Saturday, April 3, 2010

When Warren Buffett invests in a business model innovation

Warren Buffett is famous for his non-investment in technology innovations. I wrote about it two years ago in Warren Buffett and disruptive innovation and again last year on his non-investments in two companies: Intel and Microsoft. This may give an impression that Buffett does not invest in innovations. And that is not true. In fact, at one point, Buffett invested three quarters of his portfolio in a single tiny company with less than one percept market share touting business model innovation. This investment in a company called GEICO turned out to be a jewel in the crown for Buffett over the decades. How did Buffett, averse to investing in technology innovations, fall for a business model innovation? Let’s explore it in this article.

It was Fall 1950 and Buffett was 20 years old. It had already been nine years since Buffett purchased his first stock at age 11 and four years since he started filing income tax return. He had come to New York City from a mid-western city of Omaha to study at Columbia, more specifically under Graham and Dodd, the authors of “The Intelligent Investor”. The book got published just a year ago in 1949 and Buffett already knew it by heart. Before Graham’s seminar, Buffett was studying everything about Graham and his method of investing. Through Moody’s manual he discovered that Graham and Newman Corporation, Graham’s fund, owned fifty five percent of an insurance company called GEICO – Government Employee Insurance Company. What was this GEICO? Buffett got curious. So on a cold wintry Saturday morning a few weeks later, he jumped on the earliest train Washington D.C. and showed up at GEICO’s door.

There was no one around. Buffett asked the guard whether anyone was there who might explain GEICO’s business to him. He made sure to mention that he was a student of Ben Graham’s. Fortunately for Buffett, the guard took him upstairs to Lorimer Davidson, GEICO’s financial vice president. Davidson thought to himself, “Being a pupil of Ben’s, I would give him five minutes and think him, find a polite way of sending him on his way.” He told the guard to show Warren in.

Davidson recalls, “After about ten to twelve minutes of his questions, I realized I am talking to a highly unusual young man. He was asking questions like an experienced insurance stock analyst”. Buffett recalls, “I just kept asking questions about insurance and GEICO. He didn’t go to lunch that day – he just sat there and talked to me for four hours like I was the most important person in the world. When he opened that door to me, he opened the door to the insurance world”.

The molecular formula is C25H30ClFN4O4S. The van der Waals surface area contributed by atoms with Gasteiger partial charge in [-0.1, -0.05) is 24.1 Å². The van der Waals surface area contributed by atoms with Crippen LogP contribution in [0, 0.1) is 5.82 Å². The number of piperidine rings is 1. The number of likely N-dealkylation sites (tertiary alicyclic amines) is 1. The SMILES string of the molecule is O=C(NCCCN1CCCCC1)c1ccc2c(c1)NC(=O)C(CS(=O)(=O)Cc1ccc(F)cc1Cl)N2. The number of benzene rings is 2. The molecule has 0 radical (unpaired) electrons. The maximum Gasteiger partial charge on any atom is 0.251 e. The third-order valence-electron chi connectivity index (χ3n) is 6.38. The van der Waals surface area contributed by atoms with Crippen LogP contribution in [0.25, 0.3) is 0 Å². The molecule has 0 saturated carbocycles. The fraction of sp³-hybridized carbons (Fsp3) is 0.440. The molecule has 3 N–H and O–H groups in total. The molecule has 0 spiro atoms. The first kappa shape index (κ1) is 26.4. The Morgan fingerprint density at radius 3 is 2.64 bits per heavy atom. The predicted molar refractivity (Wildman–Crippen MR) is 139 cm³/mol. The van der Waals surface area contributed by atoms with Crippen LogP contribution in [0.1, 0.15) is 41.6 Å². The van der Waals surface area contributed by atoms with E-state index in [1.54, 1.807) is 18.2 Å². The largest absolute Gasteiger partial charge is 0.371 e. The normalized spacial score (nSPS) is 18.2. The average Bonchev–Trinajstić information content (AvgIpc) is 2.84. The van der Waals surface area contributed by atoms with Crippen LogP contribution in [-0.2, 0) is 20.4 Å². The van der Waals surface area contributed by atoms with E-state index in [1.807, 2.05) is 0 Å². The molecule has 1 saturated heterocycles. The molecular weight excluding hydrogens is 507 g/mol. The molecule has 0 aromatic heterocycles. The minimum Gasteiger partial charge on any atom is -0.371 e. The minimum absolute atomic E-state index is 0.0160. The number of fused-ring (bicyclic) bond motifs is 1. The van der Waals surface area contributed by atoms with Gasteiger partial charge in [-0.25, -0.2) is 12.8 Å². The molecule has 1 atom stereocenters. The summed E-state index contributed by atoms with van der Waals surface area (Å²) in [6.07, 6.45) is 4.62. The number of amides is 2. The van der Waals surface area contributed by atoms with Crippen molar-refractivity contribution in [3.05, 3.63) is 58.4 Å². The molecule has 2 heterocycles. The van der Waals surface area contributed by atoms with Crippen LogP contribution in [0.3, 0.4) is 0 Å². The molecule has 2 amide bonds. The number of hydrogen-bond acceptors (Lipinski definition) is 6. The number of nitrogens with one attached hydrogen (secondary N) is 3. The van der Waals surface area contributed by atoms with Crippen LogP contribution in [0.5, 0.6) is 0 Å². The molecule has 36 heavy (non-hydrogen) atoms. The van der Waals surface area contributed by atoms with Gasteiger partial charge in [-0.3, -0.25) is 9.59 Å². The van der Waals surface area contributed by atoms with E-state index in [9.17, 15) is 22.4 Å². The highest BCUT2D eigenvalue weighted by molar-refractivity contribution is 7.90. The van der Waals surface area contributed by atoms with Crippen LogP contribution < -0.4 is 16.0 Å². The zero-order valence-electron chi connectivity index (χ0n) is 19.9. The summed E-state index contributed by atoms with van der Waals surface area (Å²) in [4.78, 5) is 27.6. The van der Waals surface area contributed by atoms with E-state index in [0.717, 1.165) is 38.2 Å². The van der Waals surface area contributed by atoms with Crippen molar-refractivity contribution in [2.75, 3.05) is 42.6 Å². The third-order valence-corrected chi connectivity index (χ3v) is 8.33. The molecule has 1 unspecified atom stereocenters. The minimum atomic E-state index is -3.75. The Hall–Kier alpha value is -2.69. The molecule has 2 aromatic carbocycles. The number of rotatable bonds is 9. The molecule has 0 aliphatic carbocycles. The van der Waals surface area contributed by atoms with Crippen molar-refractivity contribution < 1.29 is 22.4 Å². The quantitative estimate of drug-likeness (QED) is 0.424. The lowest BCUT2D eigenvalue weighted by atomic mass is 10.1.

GEICO sought to make the auto insurance cheaper by marketing through the mail without an agent. That was a revolutionary concept at the time. To avoid risky drivers, the company decided to sell insurance to only government employees because they tended to be law-abiding. And there were a lot of them. Buffett was amazed by what he learned from Davidson. GEICO was growing so fast that he felt confident of being able to predict what it would be worth in a few years. On that basis, it was cheap.

That Monday, less than forty eight hours after he arrived back in New York, Buffett dumped stocks worth three quarters of his growing portfolio and used the cash to buy 350 shares of GEICO. When he mentioned this to the most prominent brokerage firms specializing in insurance, they thought Buffett was nuts.

Perhaps this is no different from Bill Gates feeling in 1991 that Microsoft is the best stock to invest. Buffett would call it – using “circle of competence” to valuate a business potential and assess “Margin of safety” in its purchase price. Question is: do you see how the idea is working today and how it will work tomorrow?

(source: The Snowball by Alice Shroeder).

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